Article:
Normal Saline Use With Suctioning

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Johns Hopkins University






Other: Sham Comparator of 3mL normal saline
Other: 3mL of normal saline from the pink sodium chloride bullet

Study type


Funder types




Details and patient eligibility


A long-standing intervention during tracheostomy tube suctioning in acute care settings is use of saline to loosen and remove respiratory tract secretions, maintain airway patency, and prevent mucus plugs. Controversy exists regarding safely using saline prior to suctioning for head and neck cancer and mechanically ventilated patients. To date, all studies had methodological limitations. In 2013, the clinical consensus statement published by AAO-HNSF identified a research gap based on lack of strong scientific evidence. A single site, randomized controlled pilot study will be conducted to evaluate effects of saline instillation with tracheostomy tube suctioning; test feasibility of proposed methods and procedures; and ensure proposed outcome variables are measurable and not confounded by extraneous variables. Institutional review board approval will be obtained before eligible adult subjects (inpatient and intensive care units) are recruited and consented. Oxygen saturation and heart rate are primary outcome variables; secondary outcome variables are mucus plugs and ventilator-associated pneumonias; other demographic data and patient characteristic variables; and outcome variables on complications and length of stay. Mean, standard deviation, median, and interquartile range will be calculated for continuous variables using t-tests to compare pre- and post-assessment scores. Frequencies and percentages will be calculated for categorical variables using Chi square and Fisher Exact tests to compare pre- and post-assessment scores. Multiple regression analysis will be used to control for confounding variables. This study is innovative as the first to recruit both head and neck cancer patients and mechanically ventilated patients and to measure all major outcomes of interest in one study. Understanding the effects of normal saline instillation will enable development of evidence-based guidelines and standardized protocols for tracheostomy tube suctioning.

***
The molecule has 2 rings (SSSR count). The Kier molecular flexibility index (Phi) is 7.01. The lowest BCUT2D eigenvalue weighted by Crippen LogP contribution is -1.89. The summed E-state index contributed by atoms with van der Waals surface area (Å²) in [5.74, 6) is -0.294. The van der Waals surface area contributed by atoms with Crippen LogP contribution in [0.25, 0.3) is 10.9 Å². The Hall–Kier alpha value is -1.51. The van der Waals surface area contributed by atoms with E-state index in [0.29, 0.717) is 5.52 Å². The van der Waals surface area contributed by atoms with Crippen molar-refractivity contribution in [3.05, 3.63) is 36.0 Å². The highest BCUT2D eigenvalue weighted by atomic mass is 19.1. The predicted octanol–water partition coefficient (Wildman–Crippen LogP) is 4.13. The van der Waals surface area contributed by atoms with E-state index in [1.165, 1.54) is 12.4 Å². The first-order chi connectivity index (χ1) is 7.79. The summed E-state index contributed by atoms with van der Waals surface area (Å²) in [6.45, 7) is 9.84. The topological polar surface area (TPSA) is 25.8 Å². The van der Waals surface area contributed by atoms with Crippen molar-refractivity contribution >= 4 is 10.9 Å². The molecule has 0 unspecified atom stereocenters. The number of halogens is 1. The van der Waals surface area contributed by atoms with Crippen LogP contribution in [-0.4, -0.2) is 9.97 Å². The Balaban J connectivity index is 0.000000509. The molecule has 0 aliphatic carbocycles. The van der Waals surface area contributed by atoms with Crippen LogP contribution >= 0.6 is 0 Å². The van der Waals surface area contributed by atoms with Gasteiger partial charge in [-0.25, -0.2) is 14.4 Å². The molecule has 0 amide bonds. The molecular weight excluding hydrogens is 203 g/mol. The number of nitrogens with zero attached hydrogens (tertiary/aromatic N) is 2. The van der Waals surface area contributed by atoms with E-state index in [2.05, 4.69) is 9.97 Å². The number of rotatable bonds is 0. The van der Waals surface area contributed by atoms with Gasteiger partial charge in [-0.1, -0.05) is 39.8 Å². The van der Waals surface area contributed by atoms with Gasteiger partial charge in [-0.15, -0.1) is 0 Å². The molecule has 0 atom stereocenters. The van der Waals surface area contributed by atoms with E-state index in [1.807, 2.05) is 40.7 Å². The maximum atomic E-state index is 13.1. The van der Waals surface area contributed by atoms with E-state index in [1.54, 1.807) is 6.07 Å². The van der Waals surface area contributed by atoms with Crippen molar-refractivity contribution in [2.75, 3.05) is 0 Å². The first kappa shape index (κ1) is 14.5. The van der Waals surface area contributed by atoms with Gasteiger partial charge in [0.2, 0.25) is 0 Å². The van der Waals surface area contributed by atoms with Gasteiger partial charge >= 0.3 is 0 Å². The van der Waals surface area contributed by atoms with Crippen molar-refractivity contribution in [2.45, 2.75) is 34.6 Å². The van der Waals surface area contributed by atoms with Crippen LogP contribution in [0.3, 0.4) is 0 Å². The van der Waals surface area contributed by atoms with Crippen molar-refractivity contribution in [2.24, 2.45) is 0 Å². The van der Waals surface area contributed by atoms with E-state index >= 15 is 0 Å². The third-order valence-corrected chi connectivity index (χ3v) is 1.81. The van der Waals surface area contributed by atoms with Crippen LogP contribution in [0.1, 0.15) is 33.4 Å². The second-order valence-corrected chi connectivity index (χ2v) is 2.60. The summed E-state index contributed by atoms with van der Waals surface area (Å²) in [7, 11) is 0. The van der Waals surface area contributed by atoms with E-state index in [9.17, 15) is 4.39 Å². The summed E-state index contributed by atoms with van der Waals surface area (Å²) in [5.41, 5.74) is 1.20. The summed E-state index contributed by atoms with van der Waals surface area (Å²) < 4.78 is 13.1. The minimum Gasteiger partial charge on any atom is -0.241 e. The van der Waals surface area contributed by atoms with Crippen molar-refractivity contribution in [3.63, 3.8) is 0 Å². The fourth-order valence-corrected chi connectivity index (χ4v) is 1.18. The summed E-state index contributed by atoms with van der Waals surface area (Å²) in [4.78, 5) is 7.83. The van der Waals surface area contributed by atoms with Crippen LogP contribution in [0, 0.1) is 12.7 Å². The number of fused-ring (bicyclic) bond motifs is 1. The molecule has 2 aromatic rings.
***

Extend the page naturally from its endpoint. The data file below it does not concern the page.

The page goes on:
3 patients




18 to 100 years old


No Healthy Volunteers

Inclusion criteria

* Adult Patients, ages 18 or older, cared for on adult inpatient units/wards. * Patients who have a tracheostomy tube. * Tracheostomy tube has been in place at lease for 72 hours (to avoid any late effects of anesthesia that was administered at the time of tracheostomy tube placement). * Patients must have a physician order to suction the tracheostomy tube at least every 8 hours. This will help us to recruit patients for whom suctioning is already part of standard care. Therefore, patients will not undergo unnecessary suctioning for the purpose of the study. * Expected hospitalization to be 5 days or greater after consent.

Exclusion criteria

* Fresh tracheostomy that still has bleeding from the stoma (\< 72 hours since the surgical placement of a tracheostomy tube). * Active respiratory distress or hemodynamic changes that warrant a change in the existing treatment plan. * Patients who are expected to die or undergo withdrawal of treatment within 48 hours. * Patients who are allergic to latex to avoid a reaction with the red rubber suction catheter that will be used in the study.

Trial design

Primary purpose




Interventional model

Parallel Assignment


Single Blind

3 participants in 2 patient groups

Saline Instillation
Experimental group
3mL normal saline from pink sodium chloride bullet instilled into tracheostomy immediately prior to suctioning.
Other: 3mL of normal saline from the pink sodium chloride bullet
Sham Comparator group
Pretend to instill 3mL of normal saline using empty pink sodium chloride bullet immediately prior to suctioning.
Other: Sham Comparator of 3mL normal saline

Trial contacts and locations



Data sourced from

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